“The CBD has soundly rejected the efforts of Canada, Australia and New Zealand – supported by the US government and the biotechnology industry – to undermine the moratorium on suicide seeds,” said Maria Jose Guazzelli of Centro Ecológico, a Brazil-based agro-ecological organization.
“By consensus decision, all governments have re-affirmed the moratorium on a genetic engineering technology that threatens the lives and livelihoods of 1.4 billion people who depend on farmer-saved seed,” said Pat Mooney, Executive Director of ETC Group.
Over the past two weeks, the call for a ban on sterile-seed technology took center stage at the UN meeting in Brazil. Thousands of peasant farmers, including those from Brazil’s Landless Workers Movement (Movimento Sem Terra) protested daily outside the UN meeting to demand a ban, and the women of the international Via Campesina movement of peasant farmers staged a powerful silent protest inside the meeting on 23 March.
“Terminator seeds are genocide seeds,” said Francisca Rodríguez from Via Campesina, “We have pride in being one more step forward in our struggle but we will not stop until Terminator is banned from the face of the earth.”
The CBD’s moratorium on Terminator, adopted six years ago, was under attack by three governments – Australia, Canada and New Zealand – that insisted on a “case-by-case risk assessment” of the technology. A broad coalition of farmers, social movements, Indigenous peoples and civil society organizations pressed governments meeting in Brazil to reject the controversial text because it threatened to open the door to national-level field testing of Terminator, without regard for its devastating social impacts.
On 23 March, Malaysia, speaking on behalf of the G77 and China (together a group of 130 developing nations), said that the reference to case-by-case risk assessment was “clearly unacceptable” because it would potentially allow field tests. Today the CBD re-affirmed the moratorium on Terminator and even strengthened it by making it clear that any future research would only be conducted within the bounds of the moratorium – meaning no field trials.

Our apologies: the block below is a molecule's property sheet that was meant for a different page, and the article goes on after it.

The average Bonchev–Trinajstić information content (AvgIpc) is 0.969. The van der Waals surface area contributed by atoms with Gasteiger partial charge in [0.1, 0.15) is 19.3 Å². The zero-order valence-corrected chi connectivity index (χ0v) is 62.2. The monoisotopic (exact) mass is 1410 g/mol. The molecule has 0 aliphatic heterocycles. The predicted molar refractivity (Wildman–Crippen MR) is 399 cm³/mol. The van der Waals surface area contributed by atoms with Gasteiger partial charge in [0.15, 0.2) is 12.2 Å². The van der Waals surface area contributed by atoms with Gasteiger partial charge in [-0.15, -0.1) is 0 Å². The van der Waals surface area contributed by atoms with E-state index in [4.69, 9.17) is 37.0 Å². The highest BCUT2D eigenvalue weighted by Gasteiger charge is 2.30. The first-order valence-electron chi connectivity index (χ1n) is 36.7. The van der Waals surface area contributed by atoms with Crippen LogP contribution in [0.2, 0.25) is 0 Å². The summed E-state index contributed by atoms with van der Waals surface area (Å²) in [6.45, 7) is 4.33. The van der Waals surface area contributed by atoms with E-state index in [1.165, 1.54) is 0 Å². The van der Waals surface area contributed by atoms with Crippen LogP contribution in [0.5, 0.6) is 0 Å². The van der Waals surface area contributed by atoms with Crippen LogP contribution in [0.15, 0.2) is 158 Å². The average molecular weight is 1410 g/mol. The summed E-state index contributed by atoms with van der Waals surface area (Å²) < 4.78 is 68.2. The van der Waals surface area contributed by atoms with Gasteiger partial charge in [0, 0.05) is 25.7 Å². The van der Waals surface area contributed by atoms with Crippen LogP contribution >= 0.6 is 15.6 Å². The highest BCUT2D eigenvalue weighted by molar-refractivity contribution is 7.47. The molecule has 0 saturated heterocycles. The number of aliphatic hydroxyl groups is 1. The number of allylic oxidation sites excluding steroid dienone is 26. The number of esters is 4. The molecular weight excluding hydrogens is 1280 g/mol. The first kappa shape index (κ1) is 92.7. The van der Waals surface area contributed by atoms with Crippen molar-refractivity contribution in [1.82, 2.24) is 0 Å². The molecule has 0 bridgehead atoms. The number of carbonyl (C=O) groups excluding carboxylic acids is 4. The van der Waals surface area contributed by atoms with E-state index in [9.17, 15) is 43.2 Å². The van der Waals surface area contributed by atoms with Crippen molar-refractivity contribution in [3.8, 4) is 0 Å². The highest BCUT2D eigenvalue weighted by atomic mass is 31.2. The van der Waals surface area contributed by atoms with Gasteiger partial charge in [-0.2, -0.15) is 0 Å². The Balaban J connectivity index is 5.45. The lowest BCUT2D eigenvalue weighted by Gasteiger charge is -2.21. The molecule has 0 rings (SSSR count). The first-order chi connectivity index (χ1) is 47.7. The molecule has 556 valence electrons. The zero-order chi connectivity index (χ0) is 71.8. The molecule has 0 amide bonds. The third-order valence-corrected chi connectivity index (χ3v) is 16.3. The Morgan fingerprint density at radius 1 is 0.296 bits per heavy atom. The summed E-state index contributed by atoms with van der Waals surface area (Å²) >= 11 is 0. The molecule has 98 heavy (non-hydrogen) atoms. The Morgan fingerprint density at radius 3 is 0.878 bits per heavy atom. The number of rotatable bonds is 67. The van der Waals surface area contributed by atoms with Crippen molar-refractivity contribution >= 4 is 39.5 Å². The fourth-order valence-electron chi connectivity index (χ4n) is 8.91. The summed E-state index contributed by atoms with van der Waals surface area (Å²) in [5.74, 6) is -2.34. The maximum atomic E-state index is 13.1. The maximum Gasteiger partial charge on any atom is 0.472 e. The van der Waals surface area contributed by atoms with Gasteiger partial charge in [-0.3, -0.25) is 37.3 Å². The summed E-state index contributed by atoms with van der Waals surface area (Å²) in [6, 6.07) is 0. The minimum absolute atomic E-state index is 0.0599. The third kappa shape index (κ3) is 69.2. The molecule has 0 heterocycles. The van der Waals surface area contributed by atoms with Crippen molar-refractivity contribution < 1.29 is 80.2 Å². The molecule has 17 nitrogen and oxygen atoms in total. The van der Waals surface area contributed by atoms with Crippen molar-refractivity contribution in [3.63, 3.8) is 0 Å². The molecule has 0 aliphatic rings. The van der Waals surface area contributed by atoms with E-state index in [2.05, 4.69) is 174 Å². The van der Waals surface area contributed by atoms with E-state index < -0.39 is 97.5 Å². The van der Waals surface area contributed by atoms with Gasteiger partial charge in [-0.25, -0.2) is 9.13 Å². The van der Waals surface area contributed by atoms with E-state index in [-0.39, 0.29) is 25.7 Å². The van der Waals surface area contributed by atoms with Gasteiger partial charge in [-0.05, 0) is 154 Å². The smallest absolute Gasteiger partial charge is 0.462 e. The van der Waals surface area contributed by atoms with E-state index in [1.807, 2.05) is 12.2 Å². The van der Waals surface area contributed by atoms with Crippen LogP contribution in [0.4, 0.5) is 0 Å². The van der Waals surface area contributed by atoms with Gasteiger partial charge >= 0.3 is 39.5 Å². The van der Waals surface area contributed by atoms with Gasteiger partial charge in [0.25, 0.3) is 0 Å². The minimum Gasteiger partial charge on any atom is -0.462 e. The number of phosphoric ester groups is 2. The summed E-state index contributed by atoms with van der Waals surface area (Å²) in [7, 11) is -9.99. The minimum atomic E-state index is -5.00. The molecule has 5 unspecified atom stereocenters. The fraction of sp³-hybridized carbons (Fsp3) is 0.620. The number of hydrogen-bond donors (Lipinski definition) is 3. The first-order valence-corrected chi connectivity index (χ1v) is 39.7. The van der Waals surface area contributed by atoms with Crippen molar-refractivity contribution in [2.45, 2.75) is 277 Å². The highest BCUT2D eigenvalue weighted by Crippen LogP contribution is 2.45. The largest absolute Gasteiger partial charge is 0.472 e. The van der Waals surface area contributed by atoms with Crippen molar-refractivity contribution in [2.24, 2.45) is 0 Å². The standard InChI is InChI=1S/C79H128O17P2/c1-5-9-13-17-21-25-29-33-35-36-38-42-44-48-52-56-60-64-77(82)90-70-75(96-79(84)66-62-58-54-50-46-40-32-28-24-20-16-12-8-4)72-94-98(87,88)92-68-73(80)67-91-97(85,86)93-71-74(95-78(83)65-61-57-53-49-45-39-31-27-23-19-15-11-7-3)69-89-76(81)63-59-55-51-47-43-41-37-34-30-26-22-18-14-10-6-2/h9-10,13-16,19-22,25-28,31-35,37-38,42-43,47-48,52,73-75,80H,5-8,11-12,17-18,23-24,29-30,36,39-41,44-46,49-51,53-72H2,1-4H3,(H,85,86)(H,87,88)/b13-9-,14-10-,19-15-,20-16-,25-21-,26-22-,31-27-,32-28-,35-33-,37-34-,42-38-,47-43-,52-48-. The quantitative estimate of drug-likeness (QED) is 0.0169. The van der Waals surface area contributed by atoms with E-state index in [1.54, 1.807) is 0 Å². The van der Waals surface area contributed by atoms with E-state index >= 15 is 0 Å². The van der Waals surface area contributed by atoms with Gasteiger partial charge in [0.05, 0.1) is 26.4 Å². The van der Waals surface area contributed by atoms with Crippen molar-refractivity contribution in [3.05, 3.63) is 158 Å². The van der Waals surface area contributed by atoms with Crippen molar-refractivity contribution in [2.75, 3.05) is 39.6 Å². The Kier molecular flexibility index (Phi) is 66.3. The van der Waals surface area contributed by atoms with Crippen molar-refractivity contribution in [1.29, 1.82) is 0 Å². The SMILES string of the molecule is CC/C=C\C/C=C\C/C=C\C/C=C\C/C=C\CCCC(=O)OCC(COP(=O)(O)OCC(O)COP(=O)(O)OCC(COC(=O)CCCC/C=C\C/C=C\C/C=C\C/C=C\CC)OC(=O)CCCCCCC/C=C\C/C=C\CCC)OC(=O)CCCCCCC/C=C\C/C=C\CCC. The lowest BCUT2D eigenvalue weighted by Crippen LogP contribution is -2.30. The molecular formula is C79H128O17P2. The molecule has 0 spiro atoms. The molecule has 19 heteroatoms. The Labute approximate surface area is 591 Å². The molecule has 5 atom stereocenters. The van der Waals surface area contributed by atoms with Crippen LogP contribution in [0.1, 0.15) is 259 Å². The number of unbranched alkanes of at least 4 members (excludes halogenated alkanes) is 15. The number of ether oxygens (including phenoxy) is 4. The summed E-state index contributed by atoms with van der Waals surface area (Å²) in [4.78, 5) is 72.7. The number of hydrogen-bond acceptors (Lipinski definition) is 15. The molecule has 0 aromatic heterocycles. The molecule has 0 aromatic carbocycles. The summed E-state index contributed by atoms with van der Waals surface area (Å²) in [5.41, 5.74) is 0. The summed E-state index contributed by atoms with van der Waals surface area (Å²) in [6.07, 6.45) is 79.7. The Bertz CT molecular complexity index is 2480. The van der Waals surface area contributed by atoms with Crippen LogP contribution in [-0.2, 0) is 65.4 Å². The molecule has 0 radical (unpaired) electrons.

Leading up to the UN meeting, civil society groups and social movements across the globe intensified their campaigns against Terminator – sending a strong message to governments meeting in Brazil. Actions include:
•In India, farmers collected over a half million signatures calling on the Prime Minister to remain strong in defending the national ban on Terminator and upholding the international moratorium;
•On 16 March, the European Parliament passed a resolution calling on European governments to uphold the CBD moratorium and reject text on “case by case;”
•On March 23, following extensive consultations, Indigenous community leaders in Peru called on multinational company Syngenta to abandon its Terminator-like patent on potatoes;
•In Madrid on March 23, anti-Terminator protesters planted local varieties of organic vegetable seeds outside Monsanto’s offices;
•Last week groups targeted those countries supporting Terminator and, in addition to domestic letter-writing campaigns, protests were held at the New Zealand embassies in London and New Delhi, and a protest was held at the Canadian embassy in Berlin.
“The international moratorium on Terminator has been upheld – but the battle isn’t over yet. Terminator will be commercialized unless national governments take action to ban it – as Brazil and India have done,” said Lucy Sharratt of the international Ban Terminator Campaign.
5000 peasant farmers protested today outside the UN conference to send government delegates home with their message to protect Farmers’ Rights.
Original text on www.banterminator.org
Here you can find some links to reports and articles about the possible consequences of the use of terminator technology (GURTSs) in agriculture: